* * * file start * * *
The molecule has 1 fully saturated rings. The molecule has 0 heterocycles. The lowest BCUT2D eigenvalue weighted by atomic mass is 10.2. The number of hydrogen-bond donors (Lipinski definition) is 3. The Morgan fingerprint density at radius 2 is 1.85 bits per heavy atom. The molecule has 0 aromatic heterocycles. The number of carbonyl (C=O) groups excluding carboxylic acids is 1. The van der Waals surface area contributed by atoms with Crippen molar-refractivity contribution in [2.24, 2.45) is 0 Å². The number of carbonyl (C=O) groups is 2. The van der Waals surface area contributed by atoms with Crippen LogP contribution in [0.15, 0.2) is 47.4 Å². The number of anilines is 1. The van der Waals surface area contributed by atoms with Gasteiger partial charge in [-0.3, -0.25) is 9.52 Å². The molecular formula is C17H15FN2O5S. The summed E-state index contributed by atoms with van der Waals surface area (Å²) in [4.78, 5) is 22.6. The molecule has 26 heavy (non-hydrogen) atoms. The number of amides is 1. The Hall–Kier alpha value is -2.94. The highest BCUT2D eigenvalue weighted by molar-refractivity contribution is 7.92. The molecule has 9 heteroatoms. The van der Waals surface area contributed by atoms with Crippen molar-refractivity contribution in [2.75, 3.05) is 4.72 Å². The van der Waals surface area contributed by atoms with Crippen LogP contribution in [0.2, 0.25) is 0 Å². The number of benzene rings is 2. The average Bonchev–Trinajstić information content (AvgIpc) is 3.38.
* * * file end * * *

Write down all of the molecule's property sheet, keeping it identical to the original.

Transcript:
The molecule has 1 fully saturated rings. The molecule has 0 heterocycles. The lowest BCUT2D eigenvalue weighted by atomic mass is 10.2. The number of hydrogen-bond donors (Lipinski definition) is 3. The Morgan fingerprint density at radius 2 is 1.85 bits per heavy atom. The molecule has 0 aromatic heterocycles. The number of carbonyl (C=O) groups excluding carboxylic acids is 1. The van der Waals surface area contributed by atoms with Crippen molar-refractivity contribution in [2.24, 2.45) is 0 Å². The number of carbonyl (C=O) groups is 2. The van der Waals surface area contributed by atoms with Crippen LogP contribution in [0.15, 0.2) is 47.4 Å². The number of anilines is 1. The van der Waals surface area contributed by atoms with Gasteiger partial charge in [-0.3, -0.25) is 9.52 Å². The molecular formula is C17H15FN2O5S. The summed E-state index contributed by atoms with van der Waals surface area (Å²) in [4.78, 5) is 22.6. The molecule has 26 heavy (non-hydrogen) atoms. The number of amides is 1. The Hall–Kier alpha value is -2.94. The highest BCUT2D eigenvalue weighted by molar-refractivity contribution is 7.92. The molecule has 9 heteroatoms. The van der Waals surface area contributed by atoms with Crippen molar-refractivity contribution in [2.75, 3.05) is 4.72 Å². The van der Waals surface area contributed by atoms with Crippen LogP contribution in [0.2, 0.25) is 0 Å². The number of benzene rings is 2. The average Bonchev–Trinajstić information content (AvgIpc) is 3.38.